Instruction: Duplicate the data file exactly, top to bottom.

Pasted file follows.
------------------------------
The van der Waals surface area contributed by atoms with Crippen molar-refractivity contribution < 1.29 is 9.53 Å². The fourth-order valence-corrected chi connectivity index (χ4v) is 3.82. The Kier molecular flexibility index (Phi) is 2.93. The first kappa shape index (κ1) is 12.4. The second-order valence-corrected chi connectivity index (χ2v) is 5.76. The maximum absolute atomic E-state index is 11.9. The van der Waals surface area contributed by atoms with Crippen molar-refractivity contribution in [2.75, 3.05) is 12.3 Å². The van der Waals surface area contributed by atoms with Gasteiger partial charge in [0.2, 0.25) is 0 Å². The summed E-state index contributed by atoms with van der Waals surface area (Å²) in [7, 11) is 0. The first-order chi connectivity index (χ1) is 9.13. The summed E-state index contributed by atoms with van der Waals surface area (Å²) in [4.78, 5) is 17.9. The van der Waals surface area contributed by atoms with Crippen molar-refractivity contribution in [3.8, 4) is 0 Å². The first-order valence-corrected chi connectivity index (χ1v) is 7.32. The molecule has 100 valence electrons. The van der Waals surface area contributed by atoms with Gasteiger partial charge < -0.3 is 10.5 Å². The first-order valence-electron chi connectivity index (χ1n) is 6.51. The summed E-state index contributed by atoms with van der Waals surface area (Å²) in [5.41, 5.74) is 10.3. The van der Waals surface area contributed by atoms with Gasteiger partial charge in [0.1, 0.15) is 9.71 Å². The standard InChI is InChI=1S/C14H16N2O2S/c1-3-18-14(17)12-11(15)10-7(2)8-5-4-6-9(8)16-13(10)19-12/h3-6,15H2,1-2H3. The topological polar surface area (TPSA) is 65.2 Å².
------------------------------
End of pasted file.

The van der Waals surface area contributed by atoms with Crippen molar-refractivity contribution < 1.29 is 9.53 Å². The fourth-order valence-corrected chi connectivity index (χ4v) is 3.82. The Kier molecular flexibility index (Phi) is 2.93. The first kappa shape index (κ1) is 12.4. The second-order valence-corrected chi connectivity index (χ2v) is 5.76. The maximum absolute atomic E-state index is 11.9. The van der Waals surface area contributed by atoms with Crippen molar-refractivity contribution in [2.75, 3.05) is 12.3 Å². The van der Waals surface area contributed by atoms with Gasteiger partial charge in [0.2, 0.25) is 0 Å². The summed E-state index contributed by atoms with van der Waals surface area (Å²) in [7, 11) is 0. The first-order chi connectivity index (χ1) is 9.13. The summed E-state index contributed by atoms with van der Waals surface area (Å²) in [4.78, 5) is 17.9. The van der Waals surface area contributed by atoms with Crippen molar-refractivity contribution in [3.8, 4) is 0 Å². The first-order valence-corrected chi connectivity index (χ1v) is 7.32. The molecule has 100 valence electrons. The van der Waals surface area contributed by atoms with Gasteiger partial charge < -0.3 is 10.5 Å². The first-order valence-electron chi connectivity index (χ1n) is 6.51. The summed E-state index contributed by atoms with van der Waals surface area (Å²) in [5.41, 5.74) is 10.3. The van der Waals surface area contributed by atoms with Gasteiger partial charge in [0.1, 0.15) is 9.71 Å². The standard InChI is InChI=1S/C14H16N2O2S/c1-3-18-14(17)12-11(15)10-7(2)8-5-4-6-9(8)16-13(10)19-12/h3-6,15H2,1-2H3. The topological polar surface area (TPSA) is 65.2 Å².